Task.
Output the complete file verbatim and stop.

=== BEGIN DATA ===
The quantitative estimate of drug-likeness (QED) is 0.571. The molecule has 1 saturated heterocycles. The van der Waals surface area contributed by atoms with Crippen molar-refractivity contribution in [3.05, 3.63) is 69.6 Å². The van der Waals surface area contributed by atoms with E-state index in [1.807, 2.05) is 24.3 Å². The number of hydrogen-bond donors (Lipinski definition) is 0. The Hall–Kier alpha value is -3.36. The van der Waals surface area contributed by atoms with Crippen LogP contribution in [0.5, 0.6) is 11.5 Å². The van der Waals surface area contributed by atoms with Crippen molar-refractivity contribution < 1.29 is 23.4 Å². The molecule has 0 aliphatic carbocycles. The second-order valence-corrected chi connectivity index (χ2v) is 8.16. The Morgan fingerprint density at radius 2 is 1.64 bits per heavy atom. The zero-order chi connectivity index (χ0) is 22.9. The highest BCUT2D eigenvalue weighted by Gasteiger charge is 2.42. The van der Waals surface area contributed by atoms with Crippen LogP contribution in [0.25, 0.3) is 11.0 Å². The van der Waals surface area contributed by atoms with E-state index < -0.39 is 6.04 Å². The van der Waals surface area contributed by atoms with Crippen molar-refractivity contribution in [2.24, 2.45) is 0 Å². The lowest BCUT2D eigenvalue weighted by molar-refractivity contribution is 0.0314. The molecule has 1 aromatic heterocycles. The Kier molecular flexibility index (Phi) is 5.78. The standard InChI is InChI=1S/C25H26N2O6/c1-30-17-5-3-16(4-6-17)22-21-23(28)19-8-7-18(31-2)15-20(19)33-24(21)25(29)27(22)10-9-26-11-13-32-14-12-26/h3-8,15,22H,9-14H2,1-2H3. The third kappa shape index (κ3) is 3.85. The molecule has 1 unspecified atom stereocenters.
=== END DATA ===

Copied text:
The quantitative estimate of drug-likeness (QED) is 0.571. The molecule has 1 saturated heterocycles. The van der Waals surface area contributed by atoms with Crippen molar-refractivity contribution in [3.05, 3.63) is 69.6 Å². The van der Waals surface area contributed by atoms with E-state index in [1.807, 2.05) is 24.3 Å². The number of hydrogen-bond donors (Lipinski definition) is 0. The Hall–Kier alpha value is -3.36. The van der Waals surface area contributed by atoms with Crippen LogP contribution in [0.5, 0.6) is 11.5 Å². The van der Waals surface area contributed by atoms with Crippen molar-refractivity contribution < 1.29 is 23.4 Å². The molecule has 0 aliphatic carbocycles. The second-order valence-corrected chi connectivity index (χ2v) is 8.16. The Morgan fingerprint density at radius 2 is 1.64 bits per heavy atom. The zero-order chi connectivity index (χ0) is 22.9. The highest BCUT2D eigenvalue weighted by Gasteiger charge is 2.42. The van der Waals surface area contributed by atoms with Crippen LogP contribution in [0.25, 0.3) is 11.0 Å². The van der Waals surface area contributed by atoms with E-state index < -0.39 is 6.04 Å². The van der Waals surface area contributed by atoms with Crippen molar-refractivity contribution in [2.24, 2.45) is 0 Å². The lowest BCUT2D eigenvalue weighted by molar-refractivity contribution is 0.0314. The molecule has 1 aromatic heterocycles. The Kier molecular flexibility index (Phi) is 5.78. The standard InChI is InChI=1S/C25H26N2O6/c1-30-17-5-3-16(4-6-17)22-21-23(28)19-8-7-18(31-2)15-20(19)33-24(21)25(29)27(22)10-9-26-11-13-32-14-12-26/h3-8,15,22H,9-14H2,1-2H3. The third kappa shape index (κ3) is 3.85. The molecule has 1 unspecified atom stereocenters.